Background on the preparation of the Truth and Reconciliation Commission
The international institution of truth and reconciliation commissions emerged in the 1970s. Internationally, truth commissions or truth and reconciliation commissions (TRCs) refer to processes that investigate collective injustices in history. The purpose of uncovering the truth, i.e., what has really happened, is to prevent such injustices from occurring again. The focus of the work is on building a better future.
Truth and reconciliation commissions have been established in about 40 countries. The internationally best-known commission is the South African Truth and Reconciliation Commission, which carried out its work in 1996–2002. The best-known process that directly concerns indigenous peoples is the Truth and Reconciliation Commission of Canada (2008–2015).
The truth and reconciliation process concerning the indigenous peoples of Canada also led the Sámi people to consider the need for a similar process in Norway, Sweden and Finland. In Sweden, the Sámi Parliament, together with the Equality Ombudsman, have been exploring the conditions for initiating the TRC process since 2015. Prior to this, the Sámi people of Sweden and the Church of Sweden initiated the White Paper project to investigate the actions of the Church against the Sámi people. The Norwegian Storting appointed a four-year, twelve-member truth and reconciliation commission in June 2018 to investigate the assimilation policy experienced by the Sámi as an indigenous people and the Kvens as a national minority from the start of the 19th century until today.
The Sámi people of Finland participated in discussions on the truth and reconciliation process within the Sámi Parliamentary Council (SPN) during its previous parliamentary term in 2012–2015, during which time they made preparations on the theme of truth and reconciliation for the Sámi Parliamentary Conference in connection with the celebration of 100 years of Sámi cross-border political collaboration in Trondheim in 2017.
The various events organised by the SPN and the Sámi Parliament have included discussions on themes such as the intergenerational transmission of trauma, the loss of language and culture, the impact of residential schools, the assimilation policies of the Norwegian, Swedish, Finnish and Russian states and the colonisation policies of states in relation to the Sámi people. In line with the Action Plan of the Finnish Sámi Parliament for the parliamentary term 2016–2019, which states that “a Truth Commission will be established”, the Sámi Parliament has proposed that the truth and reconciliation process be initiated for the state of Finland.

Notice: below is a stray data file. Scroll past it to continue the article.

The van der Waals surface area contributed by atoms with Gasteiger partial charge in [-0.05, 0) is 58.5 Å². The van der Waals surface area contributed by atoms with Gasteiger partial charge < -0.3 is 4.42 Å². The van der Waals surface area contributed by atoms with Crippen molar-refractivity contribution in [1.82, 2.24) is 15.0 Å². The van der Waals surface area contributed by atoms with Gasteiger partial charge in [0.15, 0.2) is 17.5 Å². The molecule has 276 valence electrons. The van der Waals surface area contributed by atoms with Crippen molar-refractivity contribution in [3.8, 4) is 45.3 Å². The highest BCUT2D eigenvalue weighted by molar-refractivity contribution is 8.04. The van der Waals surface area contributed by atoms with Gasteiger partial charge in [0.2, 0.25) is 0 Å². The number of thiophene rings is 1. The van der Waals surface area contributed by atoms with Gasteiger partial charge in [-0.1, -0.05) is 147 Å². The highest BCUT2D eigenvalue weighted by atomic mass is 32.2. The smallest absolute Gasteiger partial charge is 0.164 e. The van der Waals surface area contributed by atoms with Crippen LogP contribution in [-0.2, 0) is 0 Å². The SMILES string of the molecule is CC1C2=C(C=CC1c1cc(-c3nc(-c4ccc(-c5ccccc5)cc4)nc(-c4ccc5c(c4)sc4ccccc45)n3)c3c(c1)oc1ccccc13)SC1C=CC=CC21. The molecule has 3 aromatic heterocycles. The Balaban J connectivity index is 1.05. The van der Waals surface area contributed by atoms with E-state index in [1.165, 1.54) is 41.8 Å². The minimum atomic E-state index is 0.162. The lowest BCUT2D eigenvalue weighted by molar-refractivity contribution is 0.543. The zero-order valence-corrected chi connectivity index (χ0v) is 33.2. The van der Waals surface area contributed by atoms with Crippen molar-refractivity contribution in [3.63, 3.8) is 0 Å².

The preparations began in 2017.
The Government launched preparations for the truth and reconciliation process concerning the Sámi people in October 2017. In cooperation with the Finnish Sámi Parliament, the Prime Minister’s Office and the Ministry of Justice explored how the reconciliation process (commission) should be implemented and what kind of role and composition the independent commission responsible for the process should have.
As part of the process, a wide-ranging round of consultations was held in the Sámi homeland and the largest cities in Finland between 2 May and 29 June 2018. At the consultation events, participants discussed the thoughts and ideas raised by the process, the commission’s mandate, the commissioners and how they would be selected, among other topics. A report on the material collected during the consultation round has been published in six languages.
Prime Minister Rinne’s Government discussed and approved the proposal for a Truth and Reconciliation Commission Concerning the Sámi People at its evening session on 13 November 2019.
On 17 December 2019, the Sámi Parliament held a meeting in Inari, where they discussed and approved a proposal for setting up a Truth and Reconciliation Commission Concerning the Sámi People. At their joint meeting on 12 December 2019, the Skolt Councils of the Nellim-Kevajärvi and Näätämö regions discussed and unanimously approved the proposal for the commission.